Conversations with Mentors

I’ve been back in Delaware a grand total of 5 1/2 months and I’ve already run into (or spoken) with three positive male role models from my childhood.

When they discovered I had finished college and started my current career, they were all very proud and happy, as they should been. My elementary school principal, a family friend and a former city councilman were among many people who saw that the chubby introverted and highly sensitive kid with above average intelligence and a desire to learn could become a positive member of society with the proper encouragement, and for the most part, they were right. Without people like Maurice Pritchett, Norman Oliver, Darrin Kellam and others, Lord knows where I’d be right now. I can tell you that 30 years old probably wouldn’t be one of those places.

I ran into Darrin (known from birth as Ghost for complexion reasons I believe) Thursday morning at a gas station and we talked for a good 45 minutes about life and mentoring kids, which Ghost has done forever and ever as a high school basketball coach and director of programs at one of the local Boys and Girls clubs here in Wilmington, Delaware. It got me to thinking about a lot of things. The two main points in particular being that 1) I need to start figuring out how I can give back to the community especially since I’m back in town and feel like it’s necessary and 2) People really don’t understand how sports and arts are CRITICAL to the development of children.

I won’t go too far into detail about me mentoring, but I think I’m at the point where I’m over myself to the point where I feel like a kind word and some assistance could help another kid and save them from the foolishness that’s going on in the streets. Granted it takes a village to raise a child and I reckon a bunch more villages to raise all children, but every little bit helps. It’s really true what they say about how you never know how much you’ve helped someone until they tell you.

Now as far as sports and the arts go, it should go without saying, but I’ll never understand WHY people feel the need to place every single aspect of life on formal education instead of finding a balance between formal education and social skill development. Sports and music/theater/writing do all of that, yet those are the programs that are the most neglected or cut when schools slice their budgets to the size of a piggy bank.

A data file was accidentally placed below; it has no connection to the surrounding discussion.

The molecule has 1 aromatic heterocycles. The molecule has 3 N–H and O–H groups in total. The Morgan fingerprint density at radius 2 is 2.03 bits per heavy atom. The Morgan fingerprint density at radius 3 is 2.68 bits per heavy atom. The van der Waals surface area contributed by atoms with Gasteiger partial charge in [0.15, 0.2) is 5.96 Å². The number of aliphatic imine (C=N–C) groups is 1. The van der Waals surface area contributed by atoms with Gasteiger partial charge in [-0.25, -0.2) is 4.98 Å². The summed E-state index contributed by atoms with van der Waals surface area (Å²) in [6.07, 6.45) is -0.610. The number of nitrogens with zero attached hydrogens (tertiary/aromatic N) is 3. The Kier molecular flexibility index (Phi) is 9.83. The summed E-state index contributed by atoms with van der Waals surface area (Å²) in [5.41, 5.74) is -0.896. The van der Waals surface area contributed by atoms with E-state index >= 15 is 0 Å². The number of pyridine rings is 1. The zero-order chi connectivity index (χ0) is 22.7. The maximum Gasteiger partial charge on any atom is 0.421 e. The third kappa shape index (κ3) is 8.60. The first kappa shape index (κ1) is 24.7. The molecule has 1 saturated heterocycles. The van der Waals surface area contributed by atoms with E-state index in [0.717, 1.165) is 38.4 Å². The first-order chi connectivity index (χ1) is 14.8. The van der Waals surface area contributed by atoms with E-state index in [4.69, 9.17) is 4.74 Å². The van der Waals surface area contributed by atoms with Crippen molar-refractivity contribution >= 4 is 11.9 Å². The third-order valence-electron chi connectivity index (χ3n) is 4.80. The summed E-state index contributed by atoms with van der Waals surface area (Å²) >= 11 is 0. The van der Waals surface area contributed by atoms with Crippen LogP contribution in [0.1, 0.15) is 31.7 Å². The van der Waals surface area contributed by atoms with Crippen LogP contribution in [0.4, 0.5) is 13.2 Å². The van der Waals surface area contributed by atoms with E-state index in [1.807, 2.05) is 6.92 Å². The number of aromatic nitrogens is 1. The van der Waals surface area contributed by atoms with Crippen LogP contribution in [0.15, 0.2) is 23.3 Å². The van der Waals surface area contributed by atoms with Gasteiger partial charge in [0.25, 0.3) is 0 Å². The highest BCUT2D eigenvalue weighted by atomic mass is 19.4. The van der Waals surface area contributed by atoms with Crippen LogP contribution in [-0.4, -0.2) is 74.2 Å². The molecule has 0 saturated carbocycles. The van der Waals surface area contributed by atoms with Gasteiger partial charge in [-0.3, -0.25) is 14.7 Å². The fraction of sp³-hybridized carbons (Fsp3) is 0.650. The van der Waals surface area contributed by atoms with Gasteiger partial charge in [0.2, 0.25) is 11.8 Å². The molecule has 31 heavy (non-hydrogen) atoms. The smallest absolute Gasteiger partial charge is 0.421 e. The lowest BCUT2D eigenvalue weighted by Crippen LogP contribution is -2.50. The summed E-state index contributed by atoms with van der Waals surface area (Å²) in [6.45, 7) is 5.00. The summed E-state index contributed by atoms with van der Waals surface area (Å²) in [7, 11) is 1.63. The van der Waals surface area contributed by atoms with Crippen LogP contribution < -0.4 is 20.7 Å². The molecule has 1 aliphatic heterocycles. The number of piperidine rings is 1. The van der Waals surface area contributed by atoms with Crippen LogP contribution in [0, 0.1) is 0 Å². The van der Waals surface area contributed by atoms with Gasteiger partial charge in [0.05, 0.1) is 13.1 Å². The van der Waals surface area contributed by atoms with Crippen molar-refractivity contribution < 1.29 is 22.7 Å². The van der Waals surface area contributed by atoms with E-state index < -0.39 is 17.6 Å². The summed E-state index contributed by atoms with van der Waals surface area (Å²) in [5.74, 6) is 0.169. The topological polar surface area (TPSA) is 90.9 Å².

So much of what passes for an education these days hinges a lot on your ability to recite facts, figures and reading and writing, which are important don’t get me wrong, but what makes for productive citizens in my humble opinion is self-esteem and the ability to socialize – pretty much what we call networking. And it’s hard for children to develop social skills when programs that would develop said skills aren’t there.

For example, so much of why mainstream urban music is crappy as all hell is because almost no one plays instruments anymore – no instruments are being played, no music charts are being written and no songs are written because inner-city schools are forced to slice music education and enrichment programs. And so much of life is tied to music (not all of it, but a fair portion), it’s no surprise life imitates art. The art sucks sometimes and kids try to live up to that art and we get the general insanity and lawlessness we have now. Kids don’t have positive ways to emerge from their shells anymore. A lot of famous folks (athletes, musicians, actors, etc.) started off as shy unsure kids who came alive when presented with an opportunity to do something they enjoy and learn and grow from it. I saw a G+ status from a well known podcaster who said “Somewhere the next Steve Jobs is in school, but who is going to bring that out of him?” It’s a very good question, one nobody has the answer to.

As far as sports, people feel there is too much emphasis placed on sports, and that’s fine. But why lie to yourself and say that those with the gifts and desire to be great at a particular sport shouldn’t have as many chances to succeed as kids who are academic geniuses? While academia has more promises and guarantees at success, absolutely nothing is fool-proof. Sports might be the least fool-proof thing of all, but I can tell you I knew kids who were serious introverts like me who went on to become Delaware stars and legends and tackle, slam dunk, hit baseballs, out-run opponents etc. on their way to a college experience and education – and that’s what it’s all about, right?

In short, we wonder why kids are bored/unmotivated/disinterested/restless but we won’t fight for the programs to develop their creativity and personalities or even worse, we won’t lend a helping hand to get them going. This has got to change or we’re just going to keep going down the path of struggle and strife with absolutely nothing for the next generations to learn and grow from.


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